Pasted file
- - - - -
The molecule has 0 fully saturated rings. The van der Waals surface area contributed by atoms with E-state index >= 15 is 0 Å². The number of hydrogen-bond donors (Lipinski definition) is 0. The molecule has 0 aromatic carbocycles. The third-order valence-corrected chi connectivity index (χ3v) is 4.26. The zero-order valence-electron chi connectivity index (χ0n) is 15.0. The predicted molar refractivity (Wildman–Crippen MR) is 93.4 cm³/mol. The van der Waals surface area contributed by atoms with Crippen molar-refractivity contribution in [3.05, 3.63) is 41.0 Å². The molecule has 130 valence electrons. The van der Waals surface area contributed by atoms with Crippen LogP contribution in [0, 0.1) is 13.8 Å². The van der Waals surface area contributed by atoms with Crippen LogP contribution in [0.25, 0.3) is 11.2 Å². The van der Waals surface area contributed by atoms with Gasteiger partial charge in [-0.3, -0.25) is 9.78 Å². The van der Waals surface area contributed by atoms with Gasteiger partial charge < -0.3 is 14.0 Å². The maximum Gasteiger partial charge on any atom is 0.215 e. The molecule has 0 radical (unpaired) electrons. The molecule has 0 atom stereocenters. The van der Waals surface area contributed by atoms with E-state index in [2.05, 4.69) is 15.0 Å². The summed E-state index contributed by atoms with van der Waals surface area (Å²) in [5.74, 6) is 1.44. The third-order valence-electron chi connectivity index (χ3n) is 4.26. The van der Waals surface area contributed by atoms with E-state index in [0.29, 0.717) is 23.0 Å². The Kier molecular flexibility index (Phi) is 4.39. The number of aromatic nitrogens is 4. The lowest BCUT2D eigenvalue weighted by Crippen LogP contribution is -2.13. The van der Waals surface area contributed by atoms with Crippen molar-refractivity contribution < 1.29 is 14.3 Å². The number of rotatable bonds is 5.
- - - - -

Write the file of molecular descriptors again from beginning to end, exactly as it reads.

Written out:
The molecule has 0 fully saturated rings. The van der Waals surface area contributed by atoms with E-state index >= 15 is 0 Å². The number of hydrogen-bond donors (Lipinski definition) is 0. The molecule has 0 aromatic carbocycles. The third-order valence-corrected chi connectivity index (χ3v) is 4.26. The zero-order valence-electron chi connectivity index (χ0n) is 15.0. The predicted molar refractivity (Wildman–Crippen MR) is 93.4 cm³/mol. The van der Waals surface area contributed by atoms with Crippen molar-refractivity contribution in [3.05, 3.63) is 41.0 Å². The molecule has 130 valence electrons. The van der Waals surface area contributed by atoms with Crippen LogP contribution in [0, 0.1) is 13.8 Å². The van der Waals surface area contributed by atoms with Crippen LogP contribution in [0.25, 0.3) is 11.2 Å². The van der Waals surface area contributed by atoms with Gasteiger partial charge in [-0.3, -0.25) is 9.78 Å². The van der Waals surface area contributed by atoms with Gasteiger partial charge < -0.3 is 14.0 Å². The maximum Gasteiger partial charge on any atom is 0.215 e. The molecule has 0 radical (unpaired) electrons. The molecule has 0 atom stereocenters. The van der Waals surface area contributed by atoms with E-state index in [2.05, 4.69) is 15.0 Å². The summed E-state index contributed by atoms with van der Waals surface area (Å²) in [5.74, 6) is 1.44. The third-order valence-electron chi connectivity index (χ3n) is 4.26. The van der Waals surface area contributed by atoms with E-state index in [0.29, 0.717) is 23.0 Å². The Kier molecular flexibility index (Phi) is 4.39. The number of aromatic nitrogens is 4. The lowest BCUT2D eigenvalue weighted by Crippen LogP contribution is -2.13. The van der Waals surface area contributed by atoms with Crippen molar-refractivity contribution < 1.29 is 14.3 Å². The number of rotatable bonds is 5.